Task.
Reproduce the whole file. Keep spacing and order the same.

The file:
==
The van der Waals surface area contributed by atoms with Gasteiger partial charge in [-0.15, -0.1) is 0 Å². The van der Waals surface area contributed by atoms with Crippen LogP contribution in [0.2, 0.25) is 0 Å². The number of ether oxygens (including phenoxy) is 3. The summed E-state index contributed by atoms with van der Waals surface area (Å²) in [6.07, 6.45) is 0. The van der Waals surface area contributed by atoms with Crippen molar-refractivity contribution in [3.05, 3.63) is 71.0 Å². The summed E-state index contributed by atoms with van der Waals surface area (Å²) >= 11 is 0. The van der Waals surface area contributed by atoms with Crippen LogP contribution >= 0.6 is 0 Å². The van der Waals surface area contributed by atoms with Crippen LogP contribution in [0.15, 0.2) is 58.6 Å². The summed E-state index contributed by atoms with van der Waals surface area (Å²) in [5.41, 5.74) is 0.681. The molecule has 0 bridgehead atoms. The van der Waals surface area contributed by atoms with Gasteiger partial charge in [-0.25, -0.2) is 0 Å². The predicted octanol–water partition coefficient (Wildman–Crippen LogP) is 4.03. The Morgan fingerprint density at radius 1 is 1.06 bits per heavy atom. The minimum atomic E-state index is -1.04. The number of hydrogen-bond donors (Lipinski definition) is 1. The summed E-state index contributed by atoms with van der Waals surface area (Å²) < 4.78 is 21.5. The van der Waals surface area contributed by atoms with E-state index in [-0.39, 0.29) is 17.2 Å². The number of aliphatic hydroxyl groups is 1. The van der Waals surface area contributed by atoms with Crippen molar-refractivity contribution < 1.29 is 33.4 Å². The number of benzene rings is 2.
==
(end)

The van der Waals surface area contributed by atoms with Gasteiger partial charge in [-0.15, -0.1) is 0 Å². The van der Waals surface area contributed by atoms with Crippen LogP contribution in [0.2, 0.25) is 0 Å². The number of ether oxygens (including phenoxy) is 3. The summed E-state index contributed by atoms with van der Waals surface area (Å²) in [6.07, 6.45) is 0. The van der Waals surface area contributed by atoms with Crippen molar-refractivity contribution in [3.05, 3.63) is 71.0 Å². The summed E-state index contributed by atoms with van der Waals surface area (Å²) >= 11 is 0. The van der Waals surface area contributed by atoms with Crippen LogP contribution >= 0.6 is 0 Å². The van der Waals surface area contributed by atoms with Crippen LogP contribution in [0.15, 0.2) is 58.6 Å². The summed E-state index contributed by atoms with van der Waals surface area (Å²) in [5.41, 5.74) is 0.681. The molecule has 0 bridgehead atoms. The van der Waals surface area contributed by atoms with Gasteiger partial charge in [-0.25, -0.2) is 0 Å². The predicted octanol–water partition coefficient (Wildman–Crippen LogP) is 4.03. The Morgan fingerprint density at radius 1 is 1.06 bits per heavy atom. The minimum atomic E-state index is -1.04. The number of hydrogen-bond donors (Lipinski definition) is 1. The summed E-state index contributed by atoms with van der Waals surface area (Å²) < 4.78 is 21.5. The van der Waals surface area contributed by atoms with E-state index in [-0.39, 0.29) is 17.2 Å². The number of aliphatic hydroxyl groups is 1. The van der Waals surface area contributed by atoms with Crippen molar-refractivity contribution < 1.29 is 33.4 Å². The number of benzene rings is 2.